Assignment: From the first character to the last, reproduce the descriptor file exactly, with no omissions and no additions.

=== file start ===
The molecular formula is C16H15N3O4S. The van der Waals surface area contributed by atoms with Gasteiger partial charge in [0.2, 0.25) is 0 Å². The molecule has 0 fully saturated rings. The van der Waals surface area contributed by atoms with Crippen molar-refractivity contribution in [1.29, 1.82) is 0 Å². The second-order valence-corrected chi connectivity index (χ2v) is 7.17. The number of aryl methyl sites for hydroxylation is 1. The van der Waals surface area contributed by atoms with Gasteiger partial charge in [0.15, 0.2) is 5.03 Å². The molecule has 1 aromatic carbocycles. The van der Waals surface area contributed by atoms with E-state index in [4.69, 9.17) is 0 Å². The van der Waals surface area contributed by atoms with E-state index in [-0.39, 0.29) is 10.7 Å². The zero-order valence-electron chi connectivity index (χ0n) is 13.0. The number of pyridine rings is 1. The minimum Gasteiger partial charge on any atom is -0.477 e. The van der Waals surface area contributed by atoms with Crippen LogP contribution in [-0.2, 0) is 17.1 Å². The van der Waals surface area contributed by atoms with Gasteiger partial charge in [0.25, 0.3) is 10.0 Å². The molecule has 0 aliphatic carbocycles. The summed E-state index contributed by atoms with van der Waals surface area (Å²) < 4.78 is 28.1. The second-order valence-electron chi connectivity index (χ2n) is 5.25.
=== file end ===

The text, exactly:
The molecular formula is C16H15N3O4S. The van der Waals surface area contributed by atoms with Gasteiger partial charge in [0.2, 0.25) is 0 Å². The molecule has 0 fully saturated rings. The van der Waals surface area contributed by atoms with Crippen molar-refractivity contribution in [1.29, 1.82) is 0 Å². The second-order valence-corrected chi connectivity index (χ2v) is 7.17. The number of aryl methyl sites for hydroxylation is 1. The van der Waals surface area contributed by atoms with Gasteiger partial charge in [0.15, 0.2) is 5.03 Å². The molecule has 1 aromatic carbocycles. The van der Waals surface area contributed by atoms with E-state index in [4.69, 9.17) is 0 Å². The van der Waals surface area contributed by atoms with E-state index in [-0.39, 0.29) is 10.7 Å². The zero-order valence-electron chi connectivity index (χ0n) is 13.0. The number of pyridine rings is 1. The minimum Gasteiger partial charge on any atom is -0.477 e. The van der Waals surface area contributed by atoms with Crippen LogP contribution in [-0.2, 0) is 17.1 Å². The van der Waals surface area contributed by atoms with Gasteiger partial charge in [0.25, 0.3) is 10.0 Å². The molecule has 0 aliphatic carbocycles. The summed E-state index contributed by atoms with van der Waals surface area (Å²) < 4.78 is 28.1. The second-order valence-electron chi connectivity index (χ2n) is 5.25.